There is an apprehension that having experienced the longest ever recovery period, a downturn in the US economy is around the corner. A significant factor is the inverted yield curve which has usually been a harbinger of recession.
The standoff between the US and China would definitely hit global trade and impact growth rates. However, I don’t expect it to reduce liquidity; in fact, the opposite should happen. Responding to lower growth, central bankers are likely to pump in further liquidity.
Second, just because the current expansion has been the longest in US history does not imply it will reverse soon. Economic expansions do not commence with a prominently, pre announced end date.
If the conditions aiding growth continue, there is no reason to assume a reversal. Many countries have experienced much longer expansionary periods, including Australia which is in its 28th year of uninterrupted positive increase in its GDP.
As far as the inverted yield curve is concerned, its ability to predict a recession has over the years weakened. Since the 2008 financial crisis, bond pricing no longer reflects economic conditions. Bond prices are now determined more by regulatory action and quantitative easing.
It is expected that any sign of recession will be met with significant quantitative easing by the US Fed. Comfortable liquidity conditions with low interest rates are likely to continue in the foreseeable future, a boon for the Indian markets.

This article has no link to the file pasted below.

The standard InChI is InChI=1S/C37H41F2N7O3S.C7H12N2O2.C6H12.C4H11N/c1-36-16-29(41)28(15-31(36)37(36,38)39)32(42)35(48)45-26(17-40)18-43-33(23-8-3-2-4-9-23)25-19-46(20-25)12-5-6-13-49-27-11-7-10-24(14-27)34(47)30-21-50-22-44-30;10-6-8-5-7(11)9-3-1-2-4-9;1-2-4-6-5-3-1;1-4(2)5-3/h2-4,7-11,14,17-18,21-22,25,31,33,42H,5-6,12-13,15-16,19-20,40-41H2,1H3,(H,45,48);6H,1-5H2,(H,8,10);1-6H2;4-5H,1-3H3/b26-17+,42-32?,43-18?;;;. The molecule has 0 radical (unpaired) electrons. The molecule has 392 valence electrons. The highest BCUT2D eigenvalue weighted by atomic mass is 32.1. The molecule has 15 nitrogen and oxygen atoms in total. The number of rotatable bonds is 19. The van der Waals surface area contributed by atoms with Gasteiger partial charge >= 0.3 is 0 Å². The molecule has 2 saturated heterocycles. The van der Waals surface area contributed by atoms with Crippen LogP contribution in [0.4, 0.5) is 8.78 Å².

A word of caution is warranted. There is invariably a tendency to assume that conditions prevailing at any point in time are likely to continue in future. Even if economic theory points to a fallacy in such a thought process, ‘this time is different’ is an assertion repeated ad infinitum.
We must however remember that deviations from fundamental economic principles do not last forever. Economic principles have a habit of asserting themselves eventually, despite long periods of failure to uphold themselves.
When they do, the impact is always brutal. There is no harm in swimming with the tide, but prudence is advised in being prepared for the reversal when it happens, as it surely must.
(Sunil Mahajan, a financial consultant and teacher, has over three decades experience in the corporate sector, consultancy and academics.).